A very quick snap of the start of our day - laying out our final four beamformers in the core to complete the Beta array (Alpha was completed on trip 1 and fully adjusted on this trip.)

A very quick snap of the start of our day – laying out our final four beamformers in the core to complete the Beta array (Alpha was completed on trip 1 and fully adjusted on this trip.)

We got to visit some of my favourite tiles today. Yep, I have favourites – wouldn’t you with views like this at work?

Sammy and Luke installing a beamformer on the tile right near the breakaways.

Sammy and Luke installing a beamformer on the tile right near the breakaways.

We also had some further excitement today – Tom left in one of our cars for Geraldton before breakfast this morning to meet a light plane to take some aerial photographs of the site.

The tiny plane (circa 1972!) that circled overhead for about 3 hours with a photographer hanging out.

The tiny plane (circa 1972!) that circled overhead for about 3 hours with a photographer hanging out.

They took both stills and a movie while flying overhead – we’re all interested to see the results.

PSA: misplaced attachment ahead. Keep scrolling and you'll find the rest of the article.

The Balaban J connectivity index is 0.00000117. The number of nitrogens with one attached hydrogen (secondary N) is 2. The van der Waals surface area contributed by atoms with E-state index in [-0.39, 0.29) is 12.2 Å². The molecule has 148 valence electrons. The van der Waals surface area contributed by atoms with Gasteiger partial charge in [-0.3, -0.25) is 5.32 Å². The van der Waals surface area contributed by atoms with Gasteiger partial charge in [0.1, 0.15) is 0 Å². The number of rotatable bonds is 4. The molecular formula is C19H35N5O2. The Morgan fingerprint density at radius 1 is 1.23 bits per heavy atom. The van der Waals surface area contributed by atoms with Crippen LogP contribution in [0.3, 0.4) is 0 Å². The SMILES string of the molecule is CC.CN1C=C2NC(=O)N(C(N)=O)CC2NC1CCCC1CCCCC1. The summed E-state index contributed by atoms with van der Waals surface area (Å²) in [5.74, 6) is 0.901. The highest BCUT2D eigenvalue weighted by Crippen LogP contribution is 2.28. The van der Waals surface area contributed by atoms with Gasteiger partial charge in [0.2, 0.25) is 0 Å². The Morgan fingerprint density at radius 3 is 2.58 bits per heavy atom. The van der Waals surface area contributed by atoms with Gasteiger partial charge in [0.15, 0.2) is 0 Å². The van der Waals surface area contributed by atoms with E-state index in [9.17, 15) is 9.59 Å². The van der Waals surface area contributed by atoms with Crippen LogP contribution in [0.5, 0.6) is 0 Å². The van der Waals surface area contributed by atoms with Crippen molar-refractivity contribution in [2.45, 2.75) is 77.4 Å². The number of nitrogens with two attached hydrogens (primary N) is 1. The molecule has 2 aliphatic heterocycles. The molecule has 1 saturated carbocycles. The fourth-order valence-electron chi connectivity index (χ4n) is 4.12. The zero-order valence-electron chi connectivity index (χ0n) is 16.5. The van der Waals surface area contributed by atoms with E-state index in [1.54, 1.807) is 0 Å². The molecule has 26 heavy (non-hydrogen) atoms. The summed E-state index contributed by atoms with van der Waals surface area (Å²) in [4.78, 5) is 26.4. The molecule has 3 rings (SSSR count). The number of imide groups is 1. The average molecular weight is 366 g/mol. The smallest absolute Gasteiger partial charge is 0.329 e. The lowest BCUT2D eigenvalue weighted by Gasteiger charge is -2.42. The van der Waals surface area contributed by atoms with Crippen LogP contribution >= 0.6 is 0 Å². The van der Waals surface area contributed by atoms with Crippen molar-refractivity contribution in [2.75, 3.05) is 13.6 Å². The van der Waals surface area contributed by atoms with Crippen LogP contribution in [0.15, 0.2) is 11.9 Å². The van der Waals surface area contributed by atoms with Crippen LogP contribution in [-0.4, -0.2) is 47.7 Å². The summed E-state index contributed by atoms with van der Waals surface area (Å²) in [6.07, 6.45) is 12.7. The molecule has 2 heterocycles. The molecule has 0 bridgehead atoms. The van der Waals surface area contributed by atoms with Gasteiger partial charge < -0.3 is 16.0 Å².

A shaky camera phone shot of the photographing plane. (Photo Luke Horsley)

A shaky camera phone shot of the photographing plane. (Photo Luke Horsley)

I was (of course) on the lookout for more wildflowers today, and the MRO provided. These little flowers almost looked like 'paper flowers' and I only saw them in one small patch of tiles near the airstrip.

I was (of course) on the lookout for more wildflowers today, and the MRO provided. These little flowers almost looked like ‘paper flowers’ and I only saw them in one small patch of tiles near the airstrip.

This tiny plant looks completely dead, except for the purple flower sprouting out of it. The ruler isn't intended for scale - it was holding the flower still in the wind for a photo!

This tiny plant looks completely dead, except for the purple flower sprouting out of it. The ruler isn’t intended for scale – it was holding the flower still in the wind for a photo!

I found some bright yellow wildflowers out near the breakaways. You can kind of see Sammy and Luke working hard in the background.

I found some bright yellow wildflowers out near the breakaways. You can kind of see Sammy and Luke working hard in the background.